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Canada: City continues to monitor growing need for infrastructure for more electric vehicles

Gillian Holmquist knows a thing or two about electric vehicles. Her husband Randy owns Canadian Electric Vehicles, an Errington-based firm that sells electric conversion kits that turn gas-guzzling combustion vehicles into electric ones instead.

She drives a 1998 Volkswagen Beetle that has passed through the conversion process.

“I’ve been the company’s guinea pig/stunt driver for nearly 20 years now,” she said with a chuckle.
Susan Clift, City of Nanaimo director of engineering public works, shows off one of the city’s electric cars.View Larger Image View Larger Image
Susan Clift, City of Nanaimo director of engineering public works, shows off one of the city’s electric cars.
Krista Bryce/Daily News
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“And when I started it out, (we used) lead acid batteries, and it was kind of dicey because the range was very limited, but this is the first vehicle I’ve had with a lithium battery, and it’s more than doubled my range. Now it’s not a problem, the leash is much, much longer.”

That long leash allows Holmquist to take a round-trip to Nanaimo without having to recharge her vehicle.

But when she stops by the Vancouver Island Regional Library in the city’s downtown core, she always plugs her car into one of the city’s four public charging stations in the parkade below.

One other charge station is located in the Port Theatre parkade, and two others are at Beban Park.

“The first time I plugged in, it was so exciting I wished I was one of those Twitter people,” she said. “I wanted to shout it out to the world, because we’ve been at this for 20 years. It was like a dream. You know, like ‘Wow, I’m living the future.’ It was so cool.”

Holmquist is among the minority of drivers who use electric vehicles.

There are only 10 registered electric vehicles in Nanaimo, according to ICBC, and only 65 on Vancouver Island.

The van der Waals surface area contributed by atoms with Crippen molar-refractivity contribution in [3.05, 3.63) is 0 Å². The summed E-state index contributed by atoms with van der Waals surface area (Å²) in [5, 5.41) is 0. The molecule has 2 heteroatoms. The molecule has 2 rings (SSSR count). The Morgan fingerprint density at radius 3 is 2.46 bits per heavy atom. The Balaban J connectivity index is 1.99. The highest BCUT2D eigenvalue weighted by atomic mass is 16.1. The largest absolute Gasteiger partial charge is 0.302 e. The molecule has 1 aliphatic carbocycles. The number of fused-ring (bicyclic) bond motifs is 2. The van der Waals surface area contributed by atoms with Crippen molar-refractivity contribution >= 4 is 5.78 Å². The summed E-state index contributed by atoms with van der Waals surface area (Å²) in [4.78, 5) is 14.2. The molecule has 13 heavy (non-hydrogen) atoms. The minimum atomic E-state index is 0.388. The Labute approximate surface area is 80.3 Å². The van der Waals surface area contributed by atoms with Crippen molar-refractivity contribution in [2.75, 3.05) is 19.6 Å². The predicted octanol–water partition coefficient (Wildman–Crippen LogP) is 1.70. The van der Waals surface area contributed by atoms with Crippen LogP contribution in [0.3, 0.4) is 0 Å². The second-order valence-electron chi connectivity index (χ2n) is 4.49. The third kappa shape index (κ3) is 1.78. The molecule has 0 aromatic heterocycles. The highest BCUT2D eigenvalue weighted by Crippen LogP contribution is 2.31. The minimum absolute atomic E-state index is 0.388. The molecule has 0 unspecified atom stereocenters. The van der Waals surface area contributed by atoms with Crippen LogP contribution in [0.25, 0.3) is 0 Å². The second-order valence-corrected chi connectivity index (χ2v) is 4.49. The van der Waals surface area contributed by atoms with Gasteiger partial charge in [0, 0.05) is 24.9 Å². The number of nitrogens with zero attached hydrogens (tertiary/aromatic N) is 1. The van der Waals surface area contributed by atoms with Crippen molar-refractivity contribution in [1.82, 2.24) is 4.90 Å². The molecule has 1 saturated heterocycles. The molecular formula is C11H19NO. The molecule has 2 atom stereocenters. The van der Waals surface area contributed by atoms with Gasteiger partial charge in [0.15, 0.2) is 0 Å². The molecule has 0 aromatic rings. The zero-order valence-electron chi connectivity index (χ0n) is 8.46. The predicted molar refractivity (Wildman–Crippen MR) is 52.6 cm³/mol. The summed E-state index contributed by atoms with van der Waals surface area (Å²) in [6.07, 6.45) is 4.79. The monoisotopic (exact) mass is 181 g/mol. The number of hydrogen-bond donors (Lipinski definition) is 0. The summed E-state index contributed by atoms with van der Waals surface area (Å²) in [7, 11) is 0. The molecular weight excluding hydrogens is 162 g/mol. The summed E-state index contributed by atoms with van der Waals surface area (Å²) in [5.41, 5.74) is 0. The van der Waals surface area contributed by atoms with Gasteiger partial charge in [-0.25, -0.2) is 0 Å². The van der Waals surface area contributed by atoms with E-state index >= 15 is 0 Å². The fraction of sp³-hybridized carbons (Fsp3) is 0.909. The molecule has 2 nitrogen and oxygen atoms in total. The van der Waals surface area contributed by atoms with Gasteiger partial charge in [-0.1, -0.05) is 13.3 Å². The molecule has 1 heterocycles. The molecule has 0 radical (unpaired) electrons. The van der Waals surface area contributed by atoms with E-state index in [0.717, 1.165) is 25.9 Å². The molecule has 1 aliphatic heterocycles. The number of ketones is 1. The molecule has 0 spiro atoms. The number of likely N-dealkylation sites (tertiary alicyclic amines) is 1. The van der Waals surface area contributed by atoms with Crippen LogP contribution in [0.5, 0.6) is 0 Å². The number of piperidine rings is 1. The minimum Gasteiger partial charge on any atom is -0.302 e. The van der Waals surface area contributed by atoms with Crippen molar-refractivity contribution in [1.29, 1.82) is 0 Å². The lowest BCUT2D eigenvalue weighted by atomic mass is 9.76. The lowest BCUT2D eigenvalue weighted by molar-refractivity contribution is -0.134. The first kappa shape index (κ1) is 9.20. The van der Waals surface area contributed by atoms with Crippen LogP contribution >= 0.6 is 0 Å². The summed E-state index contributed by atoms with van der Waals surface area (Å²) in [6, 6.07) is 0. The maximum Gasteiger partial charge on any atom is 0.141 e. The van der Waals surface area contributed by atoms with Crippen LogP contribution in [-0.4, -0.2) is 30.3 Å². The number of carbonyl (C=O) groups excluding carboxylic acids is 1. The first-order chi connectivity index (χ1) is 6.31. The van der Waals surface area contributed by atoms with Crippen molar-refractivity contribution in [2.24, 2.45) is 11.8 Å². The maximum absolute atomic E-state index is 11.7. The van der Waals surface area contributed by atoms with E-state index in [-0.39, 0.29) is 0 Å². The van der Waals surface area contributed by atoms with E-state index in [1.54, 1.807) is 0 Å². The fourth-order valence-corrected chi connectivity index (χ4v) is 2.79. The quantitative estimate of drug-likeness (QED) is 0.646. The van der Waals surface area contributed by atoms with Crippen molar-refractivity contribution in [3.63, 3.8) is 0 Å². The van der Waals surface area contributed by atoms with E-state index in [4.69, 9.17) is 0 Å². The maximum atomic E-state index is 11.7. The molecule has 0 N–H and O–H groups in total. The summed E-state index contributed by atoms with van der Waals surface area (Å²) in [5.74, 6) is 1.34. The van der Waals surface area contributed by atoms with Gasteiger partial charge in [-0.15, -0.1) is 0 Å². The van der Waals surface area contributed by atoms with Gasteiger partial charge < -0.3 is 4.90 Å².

But there is a growing effort to change that in Nanaimo and provincewide.

“I think we can all agree that (the use of electric vehicles) is going to grow between now and 50 years from now,” said Susan Clift, director of engineering and public works for the City of Nanaimo.

“Our responsibility is to make sure we continue to monitor the uptake on these vehicles and the need for infrastructure. And so that’s what we’re planning to do, and that’s what we’re doing now. It’s a very chicken and egg thing.”

Holmquist said that despite the environmental benefit and increased range and fuel savings associated with electric vehicles, many people still feel skittish about investing in an all-electric vehicle because of a lack of infrastructure to accommodate them.

“And that’s why it’s really important for municipalities and businesses to step up and provide that,” she said.

Newcastle Nissan salesman Ryan Biggs said the dealership has sold approximately 20 allelectric Nissan Leafs over 2011 and 2012.

He said teachers, professionals and people who do a lot of commuting downtown tend to like the vehicle, but he said a lot of potential buyers express two common fears: limited range and battery life.

“People are scared of being left on the side of the road,” he said, although he added the vehicles come with a roadside assistance package and a 10-year battery lifespan.

Nanaimo was one of 12 local and regional governments to apply for a provincial planning grant administered by the Fraser Basin Council, a non-profit NGO founded to promote sustainable projects.


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